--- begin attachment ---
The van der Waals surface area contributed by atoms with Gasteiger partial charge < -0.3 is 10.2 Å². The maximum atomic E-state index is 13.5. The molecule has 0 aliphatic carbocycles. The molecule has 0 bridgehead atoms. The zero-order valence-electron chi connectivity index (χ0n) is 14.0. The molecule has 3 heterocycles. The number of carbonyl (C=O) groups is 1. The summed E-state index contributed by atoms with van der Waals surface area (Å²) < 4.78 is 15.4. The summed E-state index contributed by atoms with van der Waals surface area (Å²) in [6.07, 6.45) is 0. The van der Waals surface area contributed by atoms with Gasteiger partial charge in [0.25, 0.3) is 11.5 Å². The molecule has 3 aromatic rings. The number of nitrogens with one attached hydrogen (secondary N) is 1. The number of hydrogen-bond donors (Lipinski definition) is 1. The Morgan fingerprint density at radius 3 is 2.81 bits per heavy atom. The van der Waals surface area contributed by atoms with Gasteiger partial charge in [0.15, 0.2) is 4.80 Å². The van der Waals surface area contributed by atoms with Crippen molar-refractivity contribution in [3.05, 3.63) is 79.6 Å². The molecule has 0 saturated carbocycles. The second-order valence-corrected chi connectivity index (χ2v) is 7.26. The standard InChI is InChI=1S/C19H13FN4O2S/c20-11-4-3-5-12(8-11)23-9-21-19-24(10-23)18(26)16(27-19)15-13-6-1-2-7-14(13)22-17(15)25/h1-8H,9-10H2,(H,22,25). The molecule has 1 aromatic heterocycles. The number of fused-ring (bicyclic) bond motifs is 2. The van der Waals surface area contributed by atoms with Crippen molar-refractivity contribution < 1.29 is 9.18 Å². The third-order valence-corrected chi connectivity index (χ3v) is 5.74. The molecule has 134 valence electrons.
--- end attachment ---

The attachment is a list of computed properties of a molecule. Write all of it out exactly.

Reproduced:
The van der Waals surface area contributed by atoms with Gasteiger partial charge < -0.3 is 10.2 Å². The maximum atomic E-state index is 13.5. The molecule has 0 aliphatic carbocycles. The molecule has 0 bridgehead atoms. The zero-order valence-electron chi connectivity index (χ0n) is 14.0. The molecule has 3 heterocycles. The number of carbonyl (C=O) groups is 1. The summed E-state index contributed by atoms with van der Waals surface area (Å²) < 4.78 is 15.4. The summed E-state index contributed by atoms with van der Waals surface area (Å²) in [6.07, 6.45) is 0. The van der Waals surface area contributed by atoms with Gasteiger partial charge in [0.25, 0.3) is 11.5 Å². The molecule has 3 aromatic rings. The number of nitrogens with one attached hydrogen (secondary N) is 1. The number of hydrogen-bond donors (Lipinski definition) is 1. The Morgan fingerprint density at radius 3 is 2.81 bits per heavy atom. The van der Waals surface area contributed by atoms with Gasteiger partial charge in [0.15, 0.2) is 4.80 Å². The van der Waals surface area contributed by atoms with Crippen molar-refractivity contribution in [3.05, 3.63) is 79.6 Å². The molecule has 0 saturated carbocycles. The second-order valence-corrected chi connectivity index (χ2v) is 7.26. The standard InChI is InChI=1S/C19H13FN4O2S/c20-11-4-3-5-12(8-11)23-9-21-19-24(10-23)18(26)16(27-19)15-13-6-1-2-7-14(13)22-17(15)25/h1-8H,9-10H2,(H,22,25). The molecule has 1 aromatic heterocycles. The number of fused-ring (bicyclic) bond motifs is 2. The van der Waals surface area contributed by atoms with Crippen molar-refractivity contribution < 1.29 is 9.18 Å². The third-order valence-corrected chi connectivity index (χ3v) is 5.74. The molecule has 134 valence electrons.